Our previous blogs are linked here:  April  June   August

#WildWivenhoe Botany & Bug walks: September – Ferry Marsh, after The Flood

 

Ferry Marsh is part of the Colne Local Nature Reserve, owned and managed by Colchester Borough Council, and this was our destination for September. In days of yore, part of this area was a grazing marsh, but more recently, since the housing development on West Quay, it has been set aside for nature conservation purposes. Rainwater falling on the roofs of the new properties is directed onto the marsh;  this, together with springs and tributary streams, keeps it damp and the channels full of water for their famous occupants, the Water Voles. The idea is that the sluice into the River Colne allows excess water to drain out at low tide, but as locals know this system has been prone to go awry and for the past couple of years the whole marsh has become more or less permanently flooded. How did this affect the wildlife? Well this is the question we were interested in.

Although the weather forecast had been good, hey ho, the wind and the rain plagued us in the morning session, with a resultant meagre selection of insects. The sunshine in the afternoon warmed up some additional species, including both Ruddy and Common Darter dragonflies, two colour-forms of the tiny Slender Groundhopper and a picture-winged fly Ceroxys urticae.

But the morning session was not without its entomological interest, and we were treated to four butterfly species, including a splendid fresh-out-of-the-pupa Red Admiral, as well as Green-veined White, Small White and Painted Lady, plus some wonderfully-named Long-winged Coneheads and a stunning Roesel’s Bush-cricket.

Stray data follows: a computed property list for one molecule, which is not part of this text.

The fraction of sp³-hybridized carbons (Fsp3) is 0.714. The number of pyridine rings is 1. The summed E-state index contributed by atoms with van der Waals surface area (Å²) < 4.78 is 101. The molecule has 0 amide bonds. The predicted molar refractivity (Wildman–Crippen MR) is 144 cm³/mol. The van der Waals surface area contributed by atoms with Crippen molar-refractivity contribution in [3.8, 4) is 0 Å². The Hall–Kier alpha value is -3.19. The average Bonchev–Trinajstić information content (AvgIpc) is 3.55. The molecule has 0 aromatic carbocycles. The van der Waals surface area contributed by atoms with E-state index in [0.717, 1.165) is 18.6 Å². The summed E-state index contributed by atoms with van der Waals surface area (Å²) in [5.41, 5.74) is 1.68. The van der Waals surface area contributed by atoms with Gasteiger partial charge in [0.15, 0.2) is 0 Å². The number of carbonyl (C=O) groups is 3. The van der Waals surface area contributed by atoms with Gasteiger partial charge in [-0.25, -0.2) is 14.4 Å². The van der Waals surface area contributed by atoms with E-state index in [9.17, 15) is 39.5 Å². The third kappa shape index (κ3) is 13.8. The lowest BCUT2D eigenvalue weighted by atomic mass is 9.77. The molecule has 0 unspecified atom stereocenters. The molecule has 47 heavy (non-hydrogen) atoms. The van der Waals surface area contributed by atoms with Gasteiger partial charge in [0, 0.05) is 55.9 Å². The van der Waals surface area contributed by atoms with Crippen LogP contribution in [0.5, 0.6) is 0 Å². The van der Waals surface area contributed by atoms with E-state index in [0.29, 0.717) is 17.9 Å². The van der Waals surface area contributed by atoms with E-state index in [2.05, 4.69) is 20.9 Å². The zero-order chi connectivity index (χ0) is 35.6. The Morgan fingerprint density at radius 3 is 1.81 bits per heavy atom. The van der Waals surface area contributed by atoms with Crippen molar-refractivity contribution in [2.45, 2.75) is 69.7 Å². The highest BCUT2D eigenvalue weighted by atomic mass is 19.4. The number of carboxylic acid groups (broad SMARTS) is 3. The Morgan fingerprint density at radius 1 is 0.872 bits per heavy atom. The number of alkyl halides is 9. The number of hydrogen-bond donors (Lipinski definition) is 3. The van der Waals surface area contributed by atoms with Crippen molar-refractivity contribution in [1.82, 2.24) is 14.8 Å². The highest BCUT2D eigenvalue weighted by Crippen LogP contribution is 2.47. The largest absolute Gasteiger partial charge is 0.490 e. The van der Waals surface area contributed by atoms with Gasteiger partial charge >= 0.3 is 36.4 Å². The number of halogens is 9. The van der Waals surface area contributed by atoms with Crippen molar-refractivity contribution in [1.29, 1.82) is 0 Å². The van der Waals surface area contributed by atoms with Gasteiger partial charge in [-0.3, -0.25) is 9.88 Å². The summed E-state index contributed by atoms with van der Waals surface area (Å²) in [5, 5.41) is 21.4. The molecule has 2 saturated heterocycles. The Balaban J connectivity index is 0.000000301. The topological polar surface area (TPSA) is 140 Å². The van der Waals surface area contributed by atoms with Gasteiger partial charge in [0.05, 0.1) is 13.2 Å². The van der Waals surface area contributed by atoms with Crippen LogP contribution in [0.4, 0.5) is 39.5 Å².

Having been totally inundated for some considerable time, most of what is currently supported by the marsh has only been present since the water-level subsided. This is obviously true for most of the plants, but also for creatures such as the Green Shield-bug, which we saw in various stages of development. An adult earlier this year would have flown in and laid eggs on a suitable food plant. The subsequent baby bugs ( known as instars), unable to fly, gradually munched their way through the relevant herbage, shedding their skins up to five times, until they reach adulthood and only then acquired wings, and, as Chris would say, ‘ naughty bits’.

Talking of sayings, you may know the phrase ‘Sedges have edges and Rushes are round ‘. This was demonstrated to be true whilst examining the plant life. Confusion is only just round the corner, though, as the Club-rush is actually a sedge, whilst what we think of as a Bulrush, is not a rush at all, nor a Reed, but a Reedmace. The joy of our inaccurate English names!

Whilst the beautiful Common Reed takes pride of place, both visually and aurally, at present, we also discussed some of the many other plants which have colonised, including  Gipsywort and several species of yellow ‘composites’ like Prickly Ox-tongue, Prickly Lettuce, Fleabane and Sow-thistle (some of which were covered in this glorious purple blister-gall, caused by a gall-midge Cystiphora sonchi).

A surprising find was a single plant of the rare Jersey Cudweed, in a very different habitat to the cracks in the paving slabs on West Quay which it colonised five or so years ago. As we saw at the end of the walks, it flourishes there and seems not to be met with a barrage of glyphosate – do go and admire it if you haven’t already.

Unfortunately, no one spotted a Water Vole, though we understand they are doing well, and were able to survive the flooding due to the foresight of Darren Tansley and those who constructed the water channels and built a high bank in between them, which provided a refuge. The Spotting Award this month must go to one of our afternoon group, who incredibly saw a Common Lizard basking in the sun, not on the ground as you might expect, but nestled a metre or so up in a hedge!

As always, thanks to you all who joined us.